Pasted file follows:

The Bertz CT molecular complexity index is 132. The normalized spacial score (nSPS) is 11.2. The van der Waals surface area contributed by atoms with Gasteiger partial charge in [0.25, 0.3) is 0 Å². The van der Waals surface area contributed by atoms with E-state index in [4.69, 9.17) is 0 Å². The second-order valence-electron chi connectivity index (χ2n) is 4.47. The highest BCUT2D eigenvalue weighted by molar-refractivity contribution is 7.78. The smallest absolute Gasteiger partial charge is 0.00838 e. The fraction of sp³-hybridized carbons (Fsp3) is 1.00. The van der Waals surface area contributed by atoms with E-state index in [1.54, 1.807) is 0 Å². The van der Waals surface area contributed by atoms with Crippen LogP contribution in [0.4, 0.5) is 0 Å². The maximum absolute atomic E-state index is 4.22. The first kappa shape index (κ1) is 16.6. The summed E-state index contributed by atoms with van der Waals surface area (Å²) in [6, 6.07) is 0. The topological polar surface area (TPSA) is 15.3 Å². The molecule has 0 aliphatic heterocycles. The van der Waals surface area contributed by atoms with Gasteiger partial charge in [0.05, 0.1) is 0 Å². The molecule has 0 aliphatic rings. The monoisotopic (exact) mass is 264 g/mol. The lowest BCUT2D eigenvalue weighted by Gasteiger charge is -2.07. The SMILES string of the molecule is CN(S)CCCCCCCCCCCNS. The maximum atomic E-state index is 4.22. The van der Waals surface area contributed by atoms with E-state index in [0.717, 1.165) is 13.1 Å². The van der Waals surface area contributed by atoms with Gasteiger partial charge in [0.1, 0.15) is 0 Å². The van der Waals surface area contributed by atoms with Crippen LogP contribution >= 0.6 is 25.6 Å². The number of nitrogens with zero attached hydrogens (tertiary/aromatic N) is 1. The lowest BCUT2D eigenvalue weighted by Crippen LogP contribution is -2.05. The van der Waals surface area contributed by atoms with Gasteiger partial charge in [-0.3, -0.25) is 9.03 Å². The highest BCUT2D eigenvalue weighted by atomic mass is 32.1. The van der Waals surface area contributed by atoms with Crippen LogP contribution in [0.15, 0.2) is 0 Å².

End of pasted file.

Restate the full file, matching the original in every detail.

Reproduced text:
The Bertz CT molecular complexity index is 132. The normalized spacial score (nSPS) is 11.2. The van der Waals surface area contributed by atoms with Gasteiger partial charge in [0.25, 0.3) is 0 Å². The van der Waals surface area contributed by atoms with E-state index in [4.69, 9.17) is 0 Å². The second-order valence-electron chi connectivity index (χ2n) is 4.47. The highest BCUT2D eigenvalue weighted by molar-refractivity contribution is 7.78. The smallest absolute Gasteiger partial charge is 0.00838 e. The fraction of sp³-hybridized carbons (Fsp3) is 1.00. The van der Waals surface area contributed by atoms with E-state index in [1.54, 1.807) is 0 Å². The van der Waals surface area contributed by atoms with Crippen LogP contribution in [0.4, 0.5) is 0 Å². The maximum absolute atomic E-state index is 4.22. The first kappa shape index (κ1) is 16.6. The summed E-state index contributed by atoms with van der Waals surface area (Å²) in [6, 6.07) is 0. The topological polar surface area (TPSA) is 15.3 Å². The molecule has 0 aliphatic heterocycles. The van der Waals surface area contributed by atoms with Gasteiger partial charge in [0.05, 0.1) is 0 Å². The molecule has 0 aliphatic rings. The monoisotopic (exact) mass is 264 g/mol. The lowest BCUT2D eigenvalue weighted by Gasteiger charge is -2.07. The SMILES string of the molecule is CN(S)CCCCCCCCCCCNS. The maximum atomic E-state index is 4.22. The van der Waals surface area contributed by atoms with E-state index in [0.717, 1.165) is 13.1 Å². The van der Waals surface area contributed by atoms with Gasteiger partial charge in [0.1, 0.15) is 0 Å². The van der Waals surface area contributed by atoms with Crippen LogP contribution >= 0.6 is 25.6 Å². The number of nitrogens with zero attached hydrogens (tertiary/aromatic N) is 1. The lowest BCUT2D eigenvalue weighted by Crippen LogP contribution is -2.05. The van der Waals surface area contributed by atoms with Gasteiger partial charge in [-0.3, -0.25) is 9.03 Å². The highest BCUT2D eigenvalue weighted by atomic mass is 32.1. The van der Waals surface area contributed by atoms with Crippen LogP contribution in [0.15, 0.2) is 0 Å².